Egenis seminar with Berris Charnley, 'Why didn’t an equivalent to the US Plant Patent Act of 1930 emerge in Britain?'
Berris Charnley, Egenis
University of Exeter,Egenis,Byrne House,St Germans Road,Exeter, EX4 4PJ
Room no: GF7
Time: 3:00 - 4:30pm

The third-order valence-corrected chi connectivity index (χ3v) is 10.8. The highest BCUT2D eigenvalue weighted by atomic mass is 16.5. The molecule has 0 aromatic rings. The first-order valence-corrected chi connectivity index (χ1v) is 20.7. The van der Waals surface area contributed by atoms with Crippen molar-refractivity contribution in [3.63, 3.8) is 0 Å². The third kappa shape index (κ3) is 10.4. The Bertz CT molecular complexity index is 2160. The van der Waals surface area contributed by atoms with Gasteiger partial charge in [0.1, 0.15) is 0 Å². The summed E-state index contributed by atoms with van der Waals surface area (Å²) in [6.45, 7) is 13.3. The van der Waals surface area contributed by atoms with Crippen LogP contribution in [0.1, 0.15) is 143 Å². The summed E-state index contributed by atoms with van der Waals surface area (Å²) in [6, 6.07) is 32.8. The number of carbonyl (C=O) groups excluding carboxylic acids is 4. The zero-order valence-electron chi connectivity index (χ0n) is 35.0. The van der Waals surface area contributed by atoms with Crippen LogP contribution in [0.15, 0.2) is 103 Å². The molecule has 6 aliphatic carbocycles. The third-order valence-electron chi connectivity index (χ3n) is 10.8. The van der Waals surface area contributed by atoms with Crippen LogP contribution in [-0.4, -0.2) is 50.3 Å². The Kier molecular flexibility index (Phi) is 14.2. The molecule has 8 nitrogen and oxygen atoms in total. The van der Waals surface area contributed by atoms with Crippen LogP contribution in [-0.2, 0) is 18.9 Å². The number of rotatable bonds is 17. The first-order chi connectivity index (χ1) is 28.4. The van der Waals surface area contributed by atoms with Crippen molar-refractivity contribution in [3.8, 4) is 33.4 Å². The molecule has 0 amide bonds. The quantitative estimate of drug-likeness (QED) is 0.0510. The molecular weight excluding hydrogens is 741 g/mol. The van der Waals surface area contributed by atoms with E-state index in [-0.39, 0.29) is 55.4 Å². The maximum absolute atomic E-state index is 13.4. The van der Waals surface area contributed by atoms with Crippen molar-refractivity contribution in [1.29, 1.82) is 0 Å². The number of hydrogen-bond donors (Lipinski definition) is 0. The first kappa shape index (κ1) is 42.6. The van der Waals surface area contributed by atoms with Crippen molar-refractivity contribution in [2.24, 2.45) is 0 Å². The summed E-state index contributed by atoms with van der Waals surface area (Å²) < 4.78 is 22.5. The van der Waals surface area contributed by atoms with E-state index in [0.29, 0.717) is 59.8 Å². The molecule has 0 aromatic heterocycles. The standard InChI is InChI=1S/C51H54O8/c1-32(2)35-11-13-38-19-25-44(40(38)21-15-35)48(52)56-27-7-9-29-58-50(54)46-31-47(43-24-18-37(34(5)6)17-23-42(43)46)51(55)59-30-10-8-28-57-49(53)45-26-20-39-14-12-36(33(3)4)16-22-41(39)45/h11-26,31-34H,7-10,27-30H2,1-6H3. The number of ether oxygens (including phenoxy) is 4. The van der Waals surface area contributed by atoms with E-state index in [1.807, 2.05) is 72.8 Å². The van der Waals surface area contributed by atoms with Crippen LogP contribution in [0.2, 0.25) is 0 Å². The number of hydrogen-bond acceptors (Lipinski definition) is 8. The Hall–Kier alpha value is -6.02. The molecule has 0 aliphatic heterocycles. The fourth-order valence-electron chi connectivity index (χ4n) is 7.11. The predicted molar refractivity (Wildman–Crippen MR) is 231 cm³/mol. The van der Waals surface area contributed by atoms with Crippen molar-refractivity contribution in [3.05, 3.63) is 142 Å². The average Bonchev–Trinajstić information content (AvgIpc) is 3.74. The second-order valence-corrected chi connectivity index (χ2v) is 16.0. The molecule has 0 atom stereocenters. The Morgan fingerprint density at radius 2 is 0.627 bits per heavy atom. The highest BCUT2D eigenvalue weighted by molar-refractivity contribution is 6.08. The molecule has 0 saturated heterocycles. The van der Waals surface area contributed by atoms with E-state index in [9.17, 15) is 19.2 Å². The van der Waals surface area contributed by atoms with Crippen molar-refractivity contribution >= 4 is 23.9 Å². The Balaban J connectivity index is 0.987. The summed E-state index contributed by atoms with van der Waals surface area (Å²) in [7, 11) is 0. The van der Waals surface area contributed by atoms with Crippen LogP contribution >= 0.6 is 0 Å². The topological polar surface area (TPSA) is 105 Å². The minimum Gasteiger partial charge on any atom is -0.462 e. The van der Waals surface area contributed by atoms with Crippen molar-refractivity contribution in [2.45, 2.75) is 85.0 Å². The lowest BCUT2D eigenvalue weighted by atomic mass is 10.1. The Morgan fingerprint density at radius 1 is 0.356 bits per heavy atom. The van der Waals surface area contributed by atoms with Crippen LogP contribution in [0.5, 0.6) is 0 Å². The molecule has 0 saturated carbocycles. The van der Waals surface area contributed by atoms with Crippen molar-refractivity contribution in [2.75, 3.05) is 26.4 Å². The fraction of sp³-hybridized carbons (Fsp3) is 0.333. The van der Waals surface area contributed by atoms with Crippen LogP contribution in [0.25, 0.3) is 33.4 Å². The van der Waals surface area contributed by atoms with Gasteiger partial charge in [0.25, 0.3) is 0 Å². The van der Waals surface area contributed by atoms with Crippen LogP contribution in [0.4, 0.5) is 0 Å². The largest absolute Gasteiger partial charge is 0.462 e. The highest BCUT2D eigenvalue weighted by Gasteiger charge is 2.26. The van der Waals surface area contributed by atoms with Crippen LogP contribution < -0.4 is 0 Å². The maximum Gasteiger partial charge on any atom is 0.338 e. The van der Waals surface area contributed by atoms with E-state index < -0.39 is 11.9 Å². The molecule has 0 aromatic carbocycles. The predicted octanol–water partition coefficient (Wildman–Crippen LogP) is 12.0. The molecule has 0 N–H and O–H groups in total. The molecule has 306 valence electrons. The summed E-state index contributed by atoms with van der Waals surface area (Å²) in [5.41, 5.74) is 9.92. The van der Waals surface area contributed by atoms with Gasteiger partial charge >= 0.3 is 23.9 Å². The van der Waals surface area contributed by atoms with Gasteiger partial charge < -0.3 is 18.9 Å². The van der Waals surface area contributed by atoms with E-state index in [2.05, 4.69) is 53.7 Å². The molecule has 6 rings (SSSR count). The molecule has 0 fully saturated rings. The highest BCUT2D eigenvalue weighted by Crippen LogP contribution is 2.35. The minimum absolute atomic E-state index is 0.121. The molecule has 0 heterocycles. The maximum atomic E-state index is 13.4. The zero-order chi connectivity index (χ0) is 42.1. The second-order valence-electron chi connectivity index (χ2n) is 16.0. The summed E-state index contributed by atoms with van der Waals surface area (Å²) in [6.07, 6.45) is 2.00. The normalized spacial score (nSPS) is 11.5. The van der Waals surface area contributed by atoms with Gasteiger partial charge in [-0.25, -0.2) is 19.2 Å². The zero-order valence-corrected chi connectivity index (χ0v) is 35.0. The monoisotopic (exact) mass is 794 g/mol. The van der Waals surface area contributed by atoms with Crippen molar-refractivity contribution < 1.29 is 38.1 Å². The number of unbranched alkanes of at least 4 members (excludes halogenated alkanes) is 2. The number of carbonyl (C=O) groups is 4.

In 1906 the Royal Horticultural Society hosted the Third International Conference on Hybridisation and Cross Breeding. The meeting is remembered now as a triumph of the Mendelian school, whose leader, William Bateson, used the occasion to put into public circulation his new term for the science, “genetics.” Less widely remembered is that the meeting also saw a session bringing together plant breeders to discuss another, related, matter: whether they could use the law to protect their intellectual property rights in the novel varieties that, they reckoned, would surely arise ever more abundantly thanks to the work of the Mendelians. So plant intellectual property was an explicit point of discussion among plant breeders in Britain from the early years of the twentieth century. And yet over the succeeding decades there would never emerge anything comparable to the US Plant Patent Act of 1930. Why not? This paper will offer a preliminary answer, emphasizing the extent to which different paths of agricultural development, and experiences of the Great War, shaped the political and moral contexts of plant breeding in each country.